This blog follows the reconstruction of the Revolutionary War Public Armoury on the James Anderson site
Reconstruction of the Blacksmith's & Public Armoury
May 3, 2013
About 5 weeks ago, at the outset of our spring excavation, we posted the picture above. It was intended to help readers see what we saw…areas that piqued our interest as we resumed exploration of a large pit discovered in 2012. The dotted lines indicate differences in soil color. The question marks identify those things we did not yet know, but hoped to learn before the end of April. Now, with the “Sawpit Excavation” behind us, it’s time for some preliminary reporting on what we’ve learned.
The image below is our “after” picture, illustrating what was found beneath all of those question marks. As you can see, we called the “shapes” pretty well. The “large pit” turned out to be smaller than expected: 12’ x 16’ instead of 12’ x 20’ (probing is not always an accurate indicator of a pit’s extent!). We know that it has a rectangular shape, although you may notice that we left ¼ of the fill for future archaeologists to explore with their improved technology and different questions. The pit measures about 3.5’ deep.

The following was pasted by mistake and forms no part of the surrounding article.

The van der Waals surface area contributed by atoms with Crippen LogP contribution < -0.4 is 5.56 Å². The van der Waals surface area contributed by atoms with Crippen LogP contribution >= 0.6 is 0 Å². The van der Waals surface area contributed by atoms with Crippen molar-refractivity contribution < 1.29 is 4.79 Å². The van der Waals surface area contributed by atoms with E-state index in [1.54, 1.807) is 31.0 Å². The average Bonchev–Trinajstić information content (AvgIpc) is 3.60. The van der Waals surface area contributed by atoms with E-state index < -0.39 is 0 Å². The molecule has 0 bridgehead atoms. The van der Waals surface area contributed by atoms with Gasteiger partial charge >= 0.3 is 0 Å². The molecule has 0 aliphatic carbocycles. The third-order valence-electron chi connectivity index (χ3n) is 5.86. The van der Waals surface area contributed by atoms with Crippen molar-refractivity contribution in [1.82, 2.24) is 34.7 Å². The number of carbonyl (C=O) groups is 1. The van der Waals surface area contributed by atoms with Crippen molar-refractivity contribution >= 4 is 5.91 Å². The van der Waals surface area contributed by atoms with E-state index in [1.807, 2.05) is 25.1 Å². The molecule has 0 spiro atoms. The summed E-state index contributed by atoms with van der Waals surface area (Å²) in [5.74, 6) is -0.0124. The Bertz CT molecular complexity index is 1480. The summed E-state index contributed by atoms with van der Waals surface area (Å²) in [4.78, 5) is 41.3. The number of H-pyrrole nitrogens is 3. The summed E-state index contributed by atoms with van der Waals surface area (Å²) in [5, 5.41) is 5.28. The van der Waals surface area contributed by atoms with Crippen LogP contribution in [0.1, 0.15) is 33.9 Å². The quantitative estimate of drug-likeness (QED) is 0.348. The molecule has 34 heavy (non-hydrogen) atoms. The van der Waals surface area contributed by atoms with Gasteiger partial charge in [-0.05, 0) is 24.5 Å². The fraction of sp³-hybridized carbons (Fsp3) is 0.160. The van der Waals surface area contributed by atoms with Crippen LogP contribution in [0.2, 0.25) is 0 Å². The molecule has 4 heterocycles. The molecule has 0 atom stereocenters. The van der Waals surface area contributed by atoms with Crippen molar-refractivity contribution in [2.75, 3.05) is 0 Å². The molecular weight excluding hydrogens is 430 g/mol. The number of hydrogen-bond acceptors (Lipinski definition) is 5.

None of these characteristics is inconsistent with our original theory that this is a sawpit- a pit dug into the ground to enable pairs of sawyers (with a pit saw between them) to cut long plank. Master Carpenter Garland Wood believes that 16’ is long enough to serve the purpose, and that the width of this pit would have accommodated at least 2 pairs of sawyers. We hypothesize that, under pressure to the Armoury complex quickly, carpenters may have opted to prepare materials on-site.
While this interpretation may still make sense, there are some unanswered archaeological questions. If this is, indeed, a sawpit, where is the evidence for a framework? At the very least we expected a trestle…represented in the ground by postholes… to support a platform above. More significantly, where is evidence for a cover? We have learned through cruel experience that a single hard rain can spell collapse for a hole such as this, and yet the sides of the pit are straight and crisp indicating that they were never exposed to the elements. Did later construction obliterate the posts we were looking for? Admittedly, our confidence in the sawpit interpretation waivered a bit during the course of this project.
And then we found a second one.